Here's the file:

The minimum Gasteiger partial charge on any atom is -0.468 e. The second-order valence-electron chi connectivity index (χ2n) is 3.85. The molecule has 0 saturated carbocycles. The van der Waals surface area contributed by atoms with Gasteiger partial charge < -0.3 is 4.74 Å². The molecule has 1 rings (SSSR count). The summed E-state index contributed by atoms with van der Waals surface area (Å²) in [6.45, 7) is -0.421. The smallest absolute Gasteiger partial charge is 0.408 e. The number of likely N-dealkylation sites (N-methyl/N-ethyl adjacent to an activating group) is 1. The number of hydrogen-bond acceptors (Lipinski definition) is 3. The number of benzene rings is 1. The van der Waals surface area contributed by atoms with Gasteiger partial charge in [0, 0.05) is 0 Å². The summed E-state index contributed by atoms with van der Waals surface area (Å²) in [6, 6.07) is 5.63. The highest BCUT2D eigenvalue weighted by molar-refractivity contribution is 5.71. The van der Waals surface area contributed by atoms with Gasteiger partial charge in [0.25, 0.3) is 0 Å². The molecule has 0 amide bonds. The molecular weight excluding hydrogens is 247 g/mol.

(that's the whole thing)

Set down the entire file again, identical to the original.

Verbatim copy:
The minimum Gasteiger partial charge on any atom is -0.468 e. The second-order valence-electron chi connectivity index (χ2n) is 3.85. The molecule has 0 saturated carbocycles. The van der Waals surface area contributed by atoms with Gasteiger partial charge < -0.3 is 4.74 Å². The molecule has 1 rings (SSSR count). The summed E-state index contributed by atoms with van der Waals surface area (Å²) in [6.45, 7) is -0.421. The smallest absolute Gasteiger partial charge is 0.408 e. The number of likely N-dealkylation sites (N-methyl/N-ethyl adjacent to an activating group) is 1. The number of hydrogen-bond acceptors (Lipinski definition) is 3. The number of benzene rings is 1. The van der Waals surface area contributed by atoms with Gasteiger partial charge in [0, 0.05) is 0 Å². The summed E-state index contributed by atoms with van der Waals surface area (Å²) in [6, 6.07) is 5.63. The highest BCUT2D eigenvalue weighted by molar-refractivity contribution is 5.71. The van der Waals surface area contributed by atoms with Gasteiger partial charge in [0.25, 0.3) is 0 Å². The molecule has 0 amide bonds. The molecular weight excluding hydrogens is 247 g/mol.